Microsoft touts UI efficiency with WP7
Claim that Windows Phone 7 requires 20% fewer user steps is basis for big TV ad campaign
Computerworld - Microsoft claims its Windows Phone 7 (WP7) smartphones help users get more done in fewer steps than do rival phones.
Microsoft based its claim of greater efficiency -- that WP7 requires up to 20% fewer steps to perform common tasks -- on its own internal research comparing tasks among smartphone users, a spokeswoman said today.
The 20% efficiency claim was offered to Computerworld as a partial explanation of how WP7 phones fulfill Microsoft's TV ad claim that the phones are "designed to get you in and out and back to life."
Microsoft has previously said it plans to spend more on TV advertising for WP7 than any such campaign in history.
One WP7 ad shows how a variety of users are obsessed with their phones, talking and running while using them, and then bumping into or tripping over strangers. One man in the ad drops his phone in a urinal and fishes it out, while another man looks on and says, disgustedly, "Really?!"
Microsoft makes no claim that its WP7 phones prevent collisions with strangers or toilet drops. But the humorous ad does say "it's time for a phone to save us from our phones," implying that greater efficiency while browsing, running apps, reading e-mails or making calls is possible with a WP7 phone. AT&T and T-Mobile will begin selling four WP7 phones on Monday in the U.S.; some European carriers began sales Oct. 21.
One of the claims of efficiency comes from WP7's use of "hubs" and "tiles," which are really superfiles and sub-files designed to organize data. In response, some analysts have argued that while hubs and tiles are different from UI elements used by market-leading iPhone and Android phones, they're not necessarily more efficient.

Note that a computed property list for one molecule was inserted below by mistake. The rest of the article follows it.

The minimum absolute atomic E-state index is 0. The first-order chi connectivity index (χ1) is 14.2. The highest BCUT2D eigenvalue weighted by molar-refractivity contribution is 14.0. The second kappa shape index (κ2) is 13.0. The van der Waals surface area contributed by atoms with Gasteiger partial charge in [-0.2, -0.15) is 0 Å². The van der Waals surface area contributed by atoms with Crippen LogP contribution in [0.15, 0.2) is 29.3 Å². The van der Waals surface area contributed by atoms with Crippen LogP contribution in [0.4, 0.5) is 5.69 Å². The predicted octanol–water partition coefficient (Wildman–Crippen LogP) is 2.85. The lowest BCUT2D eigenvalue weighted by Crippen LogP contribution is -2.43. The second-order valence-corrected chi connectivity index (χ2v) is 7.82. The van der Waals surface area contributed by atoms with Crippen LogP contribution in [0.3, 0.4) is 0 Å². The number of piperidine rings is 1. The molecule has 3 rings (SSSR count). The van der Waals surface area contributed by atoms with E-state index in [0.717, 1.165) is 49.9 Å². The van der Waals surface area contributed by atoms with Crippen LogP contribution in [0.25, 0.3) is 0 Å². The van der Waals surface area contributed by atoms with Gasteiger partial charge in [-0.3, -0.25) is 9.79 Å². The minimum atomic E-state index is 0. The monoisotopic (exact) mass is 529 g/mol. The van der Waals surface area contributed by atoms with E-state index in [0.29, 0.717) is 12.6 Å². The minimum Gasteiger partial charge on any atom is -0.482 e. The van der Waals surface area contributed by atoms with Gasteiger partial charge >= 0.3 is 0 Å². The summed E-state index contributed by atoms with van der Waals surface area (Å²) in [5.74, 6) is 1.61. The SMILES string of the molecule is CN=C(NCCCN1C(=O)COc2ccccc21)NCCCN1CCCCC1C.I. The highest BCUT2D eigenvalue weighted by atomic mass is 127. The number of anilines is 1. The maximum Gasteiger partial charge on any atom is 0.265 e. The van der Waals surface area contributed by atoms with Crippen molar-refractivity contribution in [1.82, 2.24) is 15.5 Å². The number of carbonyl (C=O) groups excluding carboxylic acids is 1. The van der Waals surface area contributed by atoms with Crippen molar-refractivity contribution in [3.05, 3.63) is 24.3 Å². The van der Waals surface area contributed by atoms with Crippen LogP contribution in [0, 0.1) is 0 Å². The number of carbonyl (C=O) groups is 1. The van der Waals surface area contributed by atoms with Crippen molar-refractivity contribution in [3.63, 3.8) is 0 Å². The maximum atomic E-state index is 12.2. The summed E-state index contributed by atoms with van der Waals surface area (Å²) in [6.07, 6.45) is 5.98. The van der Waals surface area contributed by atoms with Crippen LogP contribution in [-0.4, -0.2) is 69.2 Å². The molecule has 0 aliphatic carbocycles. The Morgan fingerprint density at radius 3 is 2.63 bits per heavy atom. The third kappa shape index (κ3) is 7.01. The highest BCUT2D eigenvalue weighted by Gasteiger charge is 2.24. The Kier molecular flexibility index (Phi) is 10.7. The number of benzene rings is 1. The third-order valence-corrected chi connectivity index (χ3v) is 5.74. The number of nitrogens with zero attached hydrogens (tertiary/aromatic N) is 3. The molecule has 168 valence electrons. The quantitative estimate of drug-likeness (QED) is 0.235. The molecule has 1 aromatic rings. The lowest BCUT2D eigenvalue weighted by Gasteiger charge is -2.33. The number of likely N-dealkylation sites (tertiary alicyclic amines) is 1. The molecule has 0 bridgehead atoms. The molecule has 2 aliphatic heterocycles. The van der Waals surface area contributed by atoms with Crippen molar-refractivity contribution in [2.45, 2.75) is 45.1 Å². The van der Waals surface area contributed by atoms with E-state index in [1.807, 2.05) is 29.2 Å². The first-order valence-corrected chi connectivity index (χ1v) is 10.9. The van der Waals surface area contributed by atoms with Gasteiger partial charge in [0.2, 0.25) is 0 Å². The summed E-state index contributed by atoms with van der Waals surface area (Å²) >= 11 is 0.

Microsoft also claims that putting Bing Search on a dedicated physical button on the phone helps efficiency. "With one press, you can either speak-to-search or type in your inquiry and the information is at your fingertips," Brian Seitz, senior marketing manager for WP7, said in an e-mail.
He also said putting Calendar on the start screen helps a user "quickly see your next meeting or event without having to open up your calendar app."
Native integration of Facebook and Windows Live also means users can update their status, check on what friends are doing and see photos online "without having to dive in and out of separate applications, saving...steps and time."
Seitz promoted the tiles concept, noting they are dynamic and updated constantly. "Windows Phone 7 is a different kind of phone designed to bring together what you care about most," he said. "It's the only phone with dynamic Live Tiles so you can quickly see everything you care about on your start screen. One glance tells you what's going on now, what's happening and what you've missed -- easier and quicker -- so you can get on with living your life, in the moment."
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